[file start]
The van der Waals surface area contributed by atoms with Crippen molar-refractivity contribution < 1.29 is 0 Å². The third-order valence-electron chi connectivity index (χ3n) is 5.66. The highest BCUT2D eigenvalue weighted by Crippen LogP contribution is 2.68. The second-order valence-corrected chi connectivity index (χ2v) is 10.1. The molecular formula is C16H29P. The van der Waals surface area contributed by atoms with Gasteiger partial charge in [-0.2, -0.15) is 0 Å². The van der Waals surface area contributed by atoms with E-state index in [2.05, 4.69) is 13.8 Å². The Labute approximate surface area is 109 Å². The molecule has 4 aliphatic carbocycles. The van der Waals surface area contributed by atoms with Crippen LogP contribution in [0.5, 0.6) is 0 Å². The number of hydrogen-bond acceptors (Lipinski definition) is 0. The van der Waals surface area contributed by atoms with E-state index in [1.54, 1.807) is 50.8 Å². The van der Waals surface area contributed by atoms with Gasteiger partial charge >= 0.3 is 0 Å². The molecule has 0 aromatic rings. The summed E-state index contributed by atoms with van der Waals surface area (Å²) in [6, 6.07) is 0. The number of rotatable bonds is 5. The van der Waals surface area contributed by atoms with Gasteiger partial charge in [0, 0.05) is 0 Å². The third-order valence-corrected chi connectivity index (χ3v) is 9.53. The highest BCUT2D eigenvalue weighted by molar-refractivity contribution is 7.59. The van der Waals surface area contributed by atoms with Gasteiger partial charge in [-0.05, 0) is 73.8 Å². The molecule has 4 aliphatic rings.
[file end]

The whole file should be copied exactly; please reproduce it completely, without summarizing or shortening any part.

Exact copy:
The van der Waals surface area contributed by atoms with Crippen molar-refractivity contribution < 1.29 is 0 Å². The third-order valence-electron chi connectivity index (χ3n) is 5.66. The highest BCUT2D eigenvalue weighted by Crippen LogP contribution is 2.68. The second-order valence-corrected chi connectivity index (χ2v) is 10.1. The molecular formula is C16H29P. The van der Waals surface area contributed by atoms with Gasteiger partial charge in [-0.2, -0.15) is 0 Å². The van der Waals surface area contributed by atoms with E-state index in [2.05, 4.69) is 13.8 Å². The Labute approximate surface area is 109 Å². The molecule has 4 aliphatic carbocycles. The van der Waals surface area contributed by atoms with Crippen LogP contribution in [0.5, 0.6) is 0 Å². The number of hydrogen-bond acceptors (Lipinski definition) is 0. The van der Waals surface area contributed by atoms with E-state index in [1.54, 1.807) is 50.8 Å². The van der Waals surface area contributed by atoms with Gasteiger partial charge >= 0.3 is 0 Å². The molecule has 0 aromatic rings. The summed E-state index contributed by atoms with van der Waals surface area (Å²) in [6, 6.07) is 0. The number of rotatable bonds is 5. The van der Waals surface area contributed by atoms with Gasteiger partial charge in [0, 0.05) is 0 Å². The third-order valence-corrected chi connectivity index (χ3v) is 9.53. The highest BCUT2D eigenvalue weighted by molar-refractivity contribution is 7.59. The van der Waals surface area contributed by atoms with Gasteiger partial charge in [-0.05, 0) is 73.8 Å². The molecule has 4 aliphatic rings.